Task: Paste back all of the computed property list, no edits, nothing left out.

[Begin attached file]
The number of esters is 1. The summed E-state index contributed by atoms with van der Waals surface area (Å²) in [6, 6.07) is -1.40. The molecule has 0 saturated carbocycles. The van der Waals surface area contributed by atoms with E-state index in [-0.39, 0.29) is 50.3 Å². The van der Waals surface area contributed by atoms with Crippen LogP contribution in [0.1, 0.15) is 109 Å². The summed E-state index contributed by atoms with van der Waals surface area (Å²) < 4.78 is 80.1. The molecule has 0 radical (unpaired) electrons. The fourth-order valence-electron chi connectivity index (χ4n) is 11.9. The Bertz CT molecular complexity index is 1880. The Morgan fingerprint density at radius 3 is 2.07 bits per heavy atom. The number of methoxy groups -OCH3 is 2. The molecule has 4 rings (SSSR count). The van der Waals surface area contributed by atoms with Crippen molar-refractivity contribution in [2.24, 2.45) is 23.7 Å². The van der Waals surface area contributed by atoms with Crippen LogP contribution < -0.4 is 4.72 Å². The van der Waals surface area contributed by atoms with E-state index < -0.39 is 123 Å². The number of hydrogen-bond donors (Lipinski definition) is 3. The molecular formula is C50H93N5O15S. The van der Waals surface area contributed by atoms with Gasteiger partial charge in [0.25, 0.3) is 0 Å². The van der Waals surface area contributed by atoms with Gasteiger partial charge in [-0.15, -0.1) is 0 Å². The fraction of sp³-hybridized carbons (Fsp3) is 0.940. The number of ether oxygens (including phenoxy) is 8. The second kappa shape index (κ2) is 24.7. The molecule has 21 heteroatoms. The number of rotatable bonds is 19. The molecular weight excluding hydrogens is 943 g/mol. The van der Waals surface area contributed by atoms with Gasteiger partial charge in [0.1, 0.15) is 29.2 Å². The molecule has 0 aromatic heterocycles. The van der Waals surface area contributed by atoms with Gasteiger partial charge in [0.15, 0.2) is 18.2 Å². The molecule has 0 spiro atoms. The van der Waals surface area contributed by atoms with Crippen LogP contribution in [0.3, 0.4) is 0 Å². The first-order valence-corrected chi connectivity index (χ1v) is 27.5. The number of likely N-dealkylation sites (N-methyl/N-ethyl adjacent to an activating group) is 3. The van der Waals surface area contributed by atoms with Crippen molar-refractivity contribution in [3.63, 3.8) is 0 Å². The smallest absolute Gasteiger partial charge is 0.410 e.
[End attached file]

The number of esters is 1. The summed E-state index contributed by atoms with van der Waals surface area (Å²) in [6, 6.07) is -1.40. The molecule has 0 saturated carbocycles. The van der Waals surface area contributed by atoms with E-state index in [-0.39, 0.29) is 50.3 Å². The van der Waals surface area contributed by atoms with Crippen LogP contribution in [0.1, 0.15) is 109 Å². The summed E-state index contributed by atoms with van der Waals surface area (Å²) < 4.78 is 80.1. The molecule has 0 radical (unpaired) electrons. The fourth-order valence-electron chi connectivity index (χ4n) is 11.9. The Bertz CT molecular complexity index is 1880. The Morgan fingerprint density at radius 3 is 2.07 bits per heavy atom. The number of methoxy groups -OCH3 is 2. The molecule has 4 rings (SSSR count). The van der Waals surface area contributed by atoms with Crippen molar-refractivity contribution in [2.24, 2.45) is 23.7 Å². The van der Waals surface area contributed by atoms with Crippen LogP contribution < -0.4 is 4.72 Å². The van der Waals surface area contributed by atoms with E-state index < -0.39 is 123 Å². The number of hydrogen-bond donors (Lipinski definition) is 3. The molecular formula is C50H93N5O15S. The van der Waals surface area contributed by atoms with Gasteiger partial charge in [0.25, 0.3) is 0 Å². The van der Waals surface area contributed by atoms with Gasteiger partial charge in [-0.15, -0.1) is 0 Å². The fraction of sp³-hybridized carbons (Fsp3) is 0.940. The number of ether oxygens (including phenoxy) is 8. The second kappa shape index (κ2) is 24.7. The molecule has 21 heteroatoms. The number of rotatable bonds is 19. The molecular weight excluding hydrogens is 943 g/mol. The van der Waals surface area contributed by atoms with Gasteiger partial charge in [0.1, 0.15) is 29.2 Å². The molecule has 0 aromatic heterocycles. The van der Waals surface area contributed by atoms with Gasteiger partial charge in [0.15, 0.2) is 18.2 Å². The molecule has 0 spiro atoms. The van der Waals surface area contributed by atoms with Crippen LogP contribution in [0.3, 0.4) is 0 Å². The first-order valence-corrected chi connectivity index (χ1v) is 27.5. The number of likely N-dealkylation sites (N-methyl/N-ethyl adjacent to an activating group) is 3. The van der Waals surface area contributed by atoms with Crippen molar-refractivity contribution in [3.63, 3.8) is 0 Å². The smallest absolute Gasteiger partial charge is 0.410 e.